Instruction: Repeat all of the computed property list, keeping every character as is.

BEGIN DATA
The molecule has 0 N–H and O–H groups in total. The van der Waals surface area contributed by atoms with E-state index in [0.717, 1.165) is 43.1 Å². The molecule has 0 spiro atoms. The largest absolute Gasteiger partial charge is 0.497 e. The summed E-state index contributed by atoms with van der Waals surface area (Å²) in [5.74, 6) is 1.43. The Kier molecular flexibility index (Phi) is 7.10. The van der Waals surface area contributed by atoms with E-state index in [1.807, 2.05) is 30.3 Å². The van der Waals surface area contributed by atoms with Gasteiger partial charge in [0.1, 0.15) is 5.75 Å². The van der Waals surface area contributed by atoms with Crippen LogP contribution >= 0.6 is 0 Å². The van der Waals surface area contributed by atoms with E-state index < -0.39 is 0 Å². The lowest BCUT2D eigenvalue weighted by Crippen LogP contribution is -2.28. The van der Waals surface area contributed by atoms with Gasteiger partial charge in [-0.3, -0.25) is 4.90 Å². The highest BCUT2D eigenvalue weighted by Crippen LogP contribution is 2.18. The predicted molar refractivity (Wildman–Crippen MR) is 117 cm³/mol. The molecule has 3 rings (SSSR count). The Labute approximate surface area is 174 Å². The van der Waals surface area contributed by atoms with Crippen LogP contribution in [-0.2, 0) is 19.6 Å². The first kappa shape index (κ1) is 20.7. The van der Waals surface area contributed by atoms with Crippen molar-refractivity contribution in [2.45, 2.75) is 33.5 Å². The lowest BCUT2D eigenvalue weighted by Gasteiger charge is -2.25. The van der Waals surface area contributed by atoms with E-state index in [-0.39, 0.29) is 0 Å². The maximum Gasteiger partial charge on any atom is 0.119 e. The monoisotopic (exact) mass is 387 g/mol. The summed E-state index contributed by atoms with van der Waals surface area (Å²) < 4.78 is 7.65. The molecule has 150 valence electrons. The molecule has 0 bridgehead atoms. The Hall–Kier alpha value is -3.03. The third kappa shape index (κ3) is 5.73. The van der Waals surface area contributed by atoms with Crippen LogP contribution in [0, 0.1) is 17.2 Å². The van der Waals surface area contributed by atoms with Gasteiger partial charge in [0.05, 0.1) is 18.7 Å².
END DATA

The molecule has 0 N–H and O–H groups in total. The van der Waals surface area contributed by atoms with E-state index in [0.717, 1.165) is 43.1 Å². The molecule has 0 spiro atoms. The largest absolute Gasteiger partial charge is 0.497 e. The summed E-state index contributed by atoms with van der Waals surface area (Å²) in [5.74, 6) is 1.43. The Kier molecular flexibility index (Phi) is 7.10. The van der Waals surface area contributed by atoms with E-state index in [1.807, 2.05) is 30.3 Å². The van der Waals surface area contributed by atoms with Gasteiger partial charge in [0.1, 0.15) is 5.75 Å². The van der Waals surface area contributed by atoms with Crippen LogP contribution >= 0.6 is 0 Å². The van der Waals surface area contributed by atoms with E-state index < -0.39 is 0 Å². The lowest BCUT2D eigenvalue weighted by Crippen LogP contribution is -2.28. The van der Waals surface area contributed by atoms with Gasteiger partial charge in [-0.3, -0.25) is 4.90 Å². The highest BCUT2D eigenvalue weighted by Crippen LogP contribution is 2.18. The predicted molar refractivity (Wildman–Crippen MR) is 117 cm³/mol. The molecule has 3 rings (SSSR count). The Labute approximate surface area is 174 Å². The van der Waals surface area contributed by atoms with Crippen LogP contribution in [-0.2, 0) is 19.6 Å². The first kappa shape index (κ1) is 20.7. The van der Waals surface area contributed by atoms with Crippen molar-refractivity contribution in [2.45, 2.75) is 33.5 Å². The lowest BCUT2D eigenvalue weighted by Gasteiger charge is -2.25. The van der Waals surface area contributed by atoms with E-state index in [-0.39, 0.29) is 0 Å². The maximum Gasteiger partial charge on any atom is 0.119 e. The monoisotopic (exact) mass is 387 g/mol. The summed E-state index contributed by atoms with van der Waals surface area (Å²) < 4.78 is 7.65. The molecule has 150 valence electrons. The molecule has 0 bridgehead atoms. The Hall–Kier alpha value is -3.03. The third kappa shape index (κ3) is 5.73. The van der Waals surface area contributed by atoms with Crippen LogP contribution in [0, 0.1) is 17.2 Å². The van der Waals surface area contributed by atoms with Gasteiger partial charge in [0.05, 0.1) is 18.7 Å².